CRSTTA Leveraging $17 Million Grant to Serve Two Tribes with Fiber Broadband
April 11, 2023
Tribally owned CRSTTA will use $17 million grant from USDA to serve residents of the Cheyenne River and Standing Rock Reservations in Western South Dakota.
Shared on behalf of CRSTTA.
EAGLE BUTTE, SD (April 2023) – Fiber broadband infrastructure continues to inch closer to reality for residents of two tribes, thanks to the Cheyenne River Sioux Tribe Telephone Authority (CRSTTA) and the USDA’s ReConnect Program. A $17 million grant, first announced in November, will bring high-speed internet to rural Timberlake, located on the Cheyenne River Sioux Reservation, and including residents of the Standing Rock Reservation.
“We want to be transparent.”
“It takes time for these projects to become visible for our community, because so much has to happen behind-the-scenes,” says Mona Thompson, General Manager of CRSTTA. “At the same time, we want to be transparent with our communities because this network is so important.”
Since the grant was announced in November 2022 project representatives have been working to fine-tune the network design and other steps in preparation for construction, tentatively scheduled to begin in spring of 2024. “The plan starts at a high-level when you apply for a grant, then once funding is in place you can dig into the detailed decisions,” Thompson explains. “But those details take time; so there’s a lot that has to happen before construction can actually start that people will see.”
CRSTTA is working with Vantage Point Solutions, of Mitchell, SD, to engineer and manage the project. Vantage Point also assisted in the grant application as part of a long-standing relationship with CRSTTA. Carmen O’Neill, PE, Director of Engineering at Vantage Point, estimates that the detailed engineering is expected to take several months; and will include steps like verifying locations, ordering construction materials, and applying for various easement permissions and construction permits. “All of this is happening in the background and it seems invisible to people in the community, when in reality the whole staff is really hustling to keep things moving on track. Then all of a sudden construction starts, and boom – things happen quickly,” O’Neill says. “The more detailed planning we put in now, the faster things move overall.”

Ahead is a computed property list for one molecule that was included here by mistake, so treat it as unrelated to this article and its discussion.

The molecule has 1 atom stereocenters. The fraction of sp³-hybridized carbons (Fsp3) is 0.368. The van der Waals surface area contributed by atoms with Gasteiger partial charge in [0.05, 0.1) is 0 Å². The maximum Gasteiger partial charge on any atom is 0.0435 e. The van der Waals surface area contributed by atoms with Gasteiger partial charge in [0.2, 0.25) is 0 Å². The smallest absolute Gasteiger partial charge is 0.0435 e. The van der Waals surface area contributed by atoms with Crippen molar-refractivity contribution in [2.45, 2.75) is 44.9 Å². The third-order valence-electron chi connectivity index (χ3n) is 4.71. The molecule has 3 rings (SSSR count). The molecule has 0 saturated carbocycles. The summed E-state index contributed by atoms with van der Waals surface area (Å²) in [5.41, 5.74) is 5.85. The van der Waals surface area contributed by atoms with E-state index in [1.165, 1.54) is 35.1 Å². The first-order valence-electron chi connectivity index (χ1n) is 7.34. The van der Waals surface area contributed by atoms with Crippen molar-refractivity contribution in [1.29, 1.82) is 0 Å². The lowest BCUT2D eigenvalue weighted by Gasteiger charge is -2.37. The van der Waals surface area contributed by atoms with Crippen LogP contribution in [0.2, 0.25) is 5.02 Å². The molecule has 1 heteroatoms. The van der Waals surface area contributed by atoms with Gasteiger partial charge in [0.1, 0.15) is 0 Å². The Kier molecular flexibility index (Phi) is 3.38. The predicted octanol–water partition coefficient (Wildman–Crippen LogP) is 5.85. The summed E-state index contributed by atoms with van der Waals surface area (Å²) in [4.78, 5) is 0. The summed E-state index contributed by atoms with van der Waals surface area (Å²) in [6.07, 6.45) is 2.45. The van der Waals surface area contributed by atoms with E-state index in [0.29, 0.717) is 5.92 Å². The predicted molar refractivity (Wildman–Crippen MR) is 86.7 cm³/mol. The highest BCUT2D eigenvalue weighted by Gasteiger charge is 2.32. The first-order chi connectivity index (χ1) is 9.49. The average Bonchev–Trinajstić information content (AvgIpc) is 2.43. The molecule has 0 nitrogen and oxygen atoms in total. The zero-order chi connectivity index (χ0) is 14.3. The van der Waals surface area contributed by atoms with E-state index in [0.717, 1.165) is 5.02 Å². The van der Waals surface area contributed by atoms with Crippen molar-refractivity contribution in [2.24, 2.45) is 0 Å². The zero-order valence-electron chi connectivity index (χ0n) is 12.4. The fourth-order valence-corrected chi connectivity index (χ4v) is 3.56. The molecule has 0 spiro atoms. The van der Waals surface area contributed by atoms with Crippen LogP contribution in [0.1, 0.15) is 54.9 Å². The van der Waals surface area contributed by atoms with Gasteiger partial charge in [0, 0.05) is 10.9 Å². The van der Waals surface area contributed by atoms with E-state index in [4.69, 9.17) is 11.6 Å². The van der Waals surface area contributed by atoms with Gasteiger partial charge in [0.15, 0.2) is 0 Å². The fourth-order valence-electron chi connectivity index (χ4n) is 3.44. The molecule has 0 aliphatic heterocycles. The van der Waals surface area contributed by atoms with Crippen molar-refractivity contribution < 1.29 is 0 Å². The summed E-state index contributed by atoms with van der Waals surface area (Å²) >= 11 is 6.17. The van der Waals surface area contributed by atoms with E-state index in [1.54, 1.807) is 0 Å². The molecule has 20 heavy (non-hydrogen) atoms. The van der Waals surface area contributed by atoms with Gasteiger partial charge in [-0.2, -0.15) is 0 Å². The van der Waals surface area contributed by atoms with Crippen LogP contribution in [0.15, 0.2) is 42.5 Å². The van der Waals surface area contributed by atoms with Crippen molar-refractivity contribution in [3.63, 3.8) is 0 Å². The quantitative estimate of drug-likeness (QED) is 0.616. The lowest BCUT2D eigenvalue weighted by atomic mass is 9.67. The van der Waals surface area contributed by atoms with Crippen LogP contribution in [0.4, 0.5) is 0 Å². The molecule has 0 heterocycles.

State-of-the-art network will benefit two tribes.
The network will be a Fiber-to-the-Premises (FTTP) deployment connected to the existing CRSTTA network and will include 260 miles of new mainline fiber. It will allow CRSTTA to offer a variety of high-speed internet packages to residents, businesses, farms, schools, healthcare providers, and other facilities.
The Telephone Authority is a well-established service provider currently celebrating its 65th year providing advanced telecommunications services to the Cheyenne River Sioux Tribe. Notably, the company is the first tribal telephone company in the United States. Guthrie Ducheneaux, President of the Board of Directors for the Cheyenne River Sioux Tribe Telephone Authority, highlights the Tribe’s commitment to providing world-class telecommunication services to residents of the Cheyenne River Sioux Reservation, through a series of investments made over the years. “We’re connecting our people to their futures,” says Ducheneaux.